Record label sells music, used clothes

Record label sells music, used clothes
Photo by Bess Adler

Williamsburg musician Emmy Wildwood has figured out one of the last remaining ways to make a living in the music industry — peddling vintage clothing on the side.

Wildwood subsidized the addition of new artists on her label Tiger Blanket Records last month by opening a stylish, second-hand clothing store on Graham Avenue.

“The clothes will keep the money flowing through the label,” said Wildwood. “Nobody makes money making music.”

The great thing about clothing isn’t just the fact that it can’t be downloaded for free — running a store is also the perfect way for Wildwood to promote her stable of musicians.

“The idea in starting the store was to create an avenue to talk about bands,” said the 28-year-old, a rocker herself who plays in the groups True North, Velta, Stone Lonesome, and Guns ’N’ Hoses, and also has a solo project. “It’s the most amazing way to meet people and find out about other people’s bands.”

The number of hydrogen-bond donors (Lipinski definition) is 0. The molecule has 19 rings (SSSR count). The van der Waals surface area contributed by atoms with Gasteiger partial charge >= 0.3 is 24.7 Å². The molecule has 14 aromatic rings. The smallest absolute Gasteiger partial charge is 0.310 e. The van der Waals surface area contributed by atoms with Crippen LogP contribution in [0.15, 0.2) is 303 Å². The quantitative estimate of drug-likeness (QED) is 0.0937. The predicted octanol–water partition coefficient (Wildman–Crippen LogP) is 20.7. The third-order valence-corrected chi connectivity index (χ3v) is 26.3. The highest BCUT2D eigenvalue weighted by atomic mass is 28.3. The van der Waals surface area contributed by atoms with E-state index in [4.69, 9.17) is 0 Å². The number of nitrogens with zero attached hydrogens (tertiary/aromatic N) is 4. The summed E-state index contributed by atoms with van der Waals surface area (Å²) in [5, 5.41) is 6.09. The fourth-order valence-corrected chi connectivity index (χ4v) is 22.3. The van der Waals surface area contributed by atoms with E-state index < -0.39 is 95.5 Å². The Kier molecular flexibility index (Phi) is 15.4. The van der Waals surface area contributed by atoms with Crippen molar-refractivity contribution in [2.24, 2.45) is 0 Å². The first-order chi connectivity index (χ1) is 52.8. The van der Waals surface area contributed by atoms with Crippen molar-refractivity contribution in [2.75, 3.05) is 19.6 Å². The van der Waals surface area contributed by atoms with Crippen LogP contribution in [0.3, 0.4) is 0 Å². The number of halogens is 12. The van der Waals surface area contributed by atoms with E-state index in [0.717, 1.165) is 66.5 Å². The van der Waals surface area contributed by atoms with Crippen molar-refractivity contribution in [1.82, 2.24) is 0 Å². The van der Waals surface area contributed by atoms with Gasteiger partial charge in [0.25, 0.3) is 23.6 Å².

For now, the Tiger Blanket store carries a handful of Wildwood’s releases and a selection of vintage clothes including old concert T-shirts, prom dresses, and motorcycle jackets.

Wildwood plans to press 200 copies of a seven-inch record by a different Brooklyn band each month. The first one will be by her band, Velta, and she’s deciding between a couple of acts for the January pressing.

“It depends on who pulls it together first,” she said.

She’s also planning to have regular in-store performances.

Zach Jones, who has collaborated with Wildwood on a handful of projects, said it’s vital that Brooklynites can buy their music in person — even if they do it in a place that’s also stocked with vintage clothes.

“The physical spaces associated with records is valuable and it’s almost non-existent these days,” said Jones. “Hopefully, people will walk in off the street to browse clothes and end up walking out with a couple of records.”

Floor space: Tiger Blanket Records devotes most of its space to vintage clothing, which helps subsidize the record label.
Photo by Bess Adler